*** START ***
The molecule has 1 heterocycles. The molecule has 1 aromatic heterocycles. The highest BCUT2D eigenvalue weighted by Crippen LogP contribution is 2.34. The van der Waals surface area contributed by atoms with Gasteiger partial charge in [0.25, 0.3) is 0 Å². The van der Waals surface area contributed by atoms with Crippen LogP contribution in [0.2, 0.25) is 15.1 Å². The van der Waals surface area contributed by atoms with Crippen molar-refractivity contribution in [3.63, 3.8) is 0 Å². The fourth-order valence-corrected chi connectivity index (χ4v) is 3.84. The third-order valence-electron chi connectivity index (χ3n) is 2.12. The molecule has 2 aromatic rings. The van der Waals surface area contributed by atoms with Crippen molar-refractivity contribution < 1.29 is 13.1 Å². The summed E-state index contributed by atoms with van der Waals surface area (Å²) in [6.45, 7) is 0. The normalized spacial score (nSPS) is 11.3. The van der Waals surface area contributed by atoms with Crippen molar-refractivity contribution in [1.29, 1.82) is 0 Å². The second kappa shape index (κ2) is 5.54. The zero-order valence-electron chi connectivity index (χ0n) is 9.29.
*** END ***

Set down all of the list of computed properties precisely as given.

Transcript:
The molecule has 1 heterocycles. The molecule has 1 aromatic heterocycles. The highest BCUT2D eigenvalue weighted by Crippen LogP contribution is 2.34. The van der Waals surface area contributed by atoms with Gasteiger partial charge in [0.25, 0.3) is 0 Å². The van der Waals surface area contributed by atoms with Crippen LogP contribution in [0.2, 0.25) is 15.1 Å². The van der Waals surface area contributed by atoms with Crippen molar-refractivity contribution in [3.63, 3.8) is 0 Å². The fourth-order valence-corrected chi connectivity index (χ4v) is 3.84. The third-order valence-electron chi connectivity index (χ3n) is 2.12. The molecule has 2 aromatic rings. The van der Waals surface area contributed by atoms with Crippen molar-refractivity contribution < 1.29 is 13.1 Å². The summed E-state index contributed by atoms with van der Waals surface area (Å²) in [6.45, 7) is 0. The normalized spacial score (nSPS) is 11.3. The van der Waals surface area contributed by atoms with Crippen molar-refractivity contribution in [1.29, 1.82) is 0 Å². The second kappa shape index (κ2) is 5.54. The zero-order valence-electron chi connectivity index (χ0n) is 9.29.